Who’s in charge of our land?

Column by Hal Walter

Land Use – January 1996 – Colorado Central Magazine

If there’s anything beautiful about our government, it’s how slowly it does or doesn’t work. Our founding fathers — hoping to save us from ourselves — designed it that way. It keeps our elected clowns from doing wrong things too quickly. That’s why it took years and years to establish a wilderness area in the Sangre de Cristo mountain range.

I like sluggish government, but I hope it won’t take too long for the government to tell one local group — the Sangre de Cristo Mountain Council — to take a hike with its plan for the mountains. In an October mailing the group proposes “a pilot project in joint public-private management of the Sangres.” In English, that means the group would like to see something other than the present United States Forest Service administer these mountain lands.

The mountain council propaganda is riddled with terms like “biodiversity,” “ecosystem” and, my favorite combo, “sustainable economic development.”

Over the years I’ve attended some mountain council functions, including a town meeting, a trail-cleanup project and something called “Sangre Fun Day.”

At the town meeting a couple of years ago, the group tested its idea of taking over management of the Sangres.

The premise was that the Forest Service would gladly turn over this territory to somebody else because it is a financial drain on the agency; the Forest Service has limited management funds for this particular pile of rocks, which brings in very little cash from recreation, timber, or mining. The mountain council proposed some sort of agency that would better manage the forest lands in terms of local economies and forest ecosystems. This new entity would fund itself chiefly by charging a “user fee.” I laughed all the way home.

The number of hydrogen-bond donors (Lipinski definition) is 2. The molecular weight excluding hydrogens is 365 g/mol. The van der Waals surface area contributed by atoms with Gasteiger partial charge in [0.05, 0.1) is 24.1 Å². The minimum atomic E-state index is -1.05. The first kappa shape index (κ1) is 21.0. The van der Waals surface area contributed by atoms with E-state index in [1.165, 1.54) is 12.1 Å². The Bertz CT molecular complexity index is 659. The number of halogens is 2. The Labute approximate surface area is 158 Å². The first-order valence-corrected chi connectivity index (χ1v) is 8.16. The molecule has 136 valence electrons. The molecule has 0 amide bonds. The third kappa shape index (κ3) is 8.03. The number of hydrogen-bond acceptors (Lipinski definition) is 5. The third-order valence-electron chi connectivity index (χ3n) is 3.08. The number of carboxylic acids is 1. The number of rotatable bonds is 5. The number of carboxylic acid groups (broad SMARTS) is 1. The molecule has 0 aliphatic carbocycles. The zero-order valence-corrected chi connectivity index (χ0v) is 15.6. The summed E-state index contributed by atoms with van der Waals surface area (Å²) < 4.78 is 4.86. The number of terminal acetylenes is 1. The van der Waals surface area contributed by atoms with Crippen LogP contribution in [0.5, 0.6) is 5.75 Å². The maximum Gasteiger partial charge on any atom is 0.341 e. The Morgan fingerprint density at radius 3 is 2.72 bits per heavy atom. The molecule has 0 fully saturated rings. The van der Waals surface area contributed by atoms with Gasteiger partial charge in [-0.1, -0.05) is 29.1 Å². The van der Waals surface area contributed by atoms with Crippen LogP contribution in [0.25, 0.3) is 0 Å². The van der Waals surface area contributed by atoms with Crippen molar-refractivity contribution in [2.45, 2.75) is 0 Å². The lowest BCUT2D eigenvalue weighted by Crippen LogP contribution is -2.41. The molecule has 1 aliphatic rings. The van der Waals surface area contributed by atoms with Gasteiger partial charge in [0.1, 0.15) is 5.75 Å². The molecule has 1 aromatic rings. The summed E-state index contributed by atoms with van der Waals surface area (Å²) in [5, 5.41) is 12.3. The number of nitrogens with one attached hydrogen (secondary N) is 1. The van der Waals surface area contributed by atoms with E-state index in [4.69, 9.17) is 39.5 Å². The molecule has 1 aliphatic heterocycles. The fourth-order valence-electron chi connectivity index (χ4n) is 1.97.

On the trail project I worked with a group that packed hand tools by horses and burros to the South Brush Trail, about a half-day’s march from the nearest public access, only to find that other trail muckers had snuck in through private access with chain saws and already cleared the trail. Afterwards I was treated to cold and mostly scorched barbecue food and charged money for the truly unique dining experience. I cursed all the way home.

At “Sangre Fun Day” I was enlightened by an official forest circus representative about the dangers of giardia and how to take a dump in the woods. Of course, I have so many different strains of giardia that they’ve all killed each other. But I wondered all the way home how many people on the mountain council’s mailing list had actually ever taken a drink or a dump in the woods. Perhaps the mountain council was just getting poised to dump on the mountains in a more profound way?

Then last fall I received in the mail the newsletter indicating the mountain council was still suffering from delusions of grandeur and talking about wresting control of the mountains from the powers that be. At least that’s how I understand it — under “Goals and Objectives” in this newsletter it says “we would combine administration of public lands under a single federal (or private/non-profit) agency.”

It’s interesting to note that the mountain council is quick to differentiate itself from groups such as those in Nye County, Nevada, and Catron County, New Mexico, where locals have laid highly publicized claim to our public lands. It says in the mountain council newsletter, in bold-face type: “This is not a proposal to privatize public lands! We are not trying to demolish the federal government!”

So just what does the mountain council want to do? And why? I’m not really sure. But keep this in mind: The land this group is talking about does not belong to the Forest Service. It belongs to you. And me. And each member of the mountain council, for that matter.

It’s public land, and we the people created the United States Forest Service way back when — in order to administer our property. True, the Forest Service has generally done a below-average job in managing these lands, but I seriously doubt any “private/non-profit agency” could do any better. Are we ready to turn our property over to some group just because its members use eloquent ecospeech and say they can manage the forest better? The Forest Service has nearly 70 years more experience than this group does.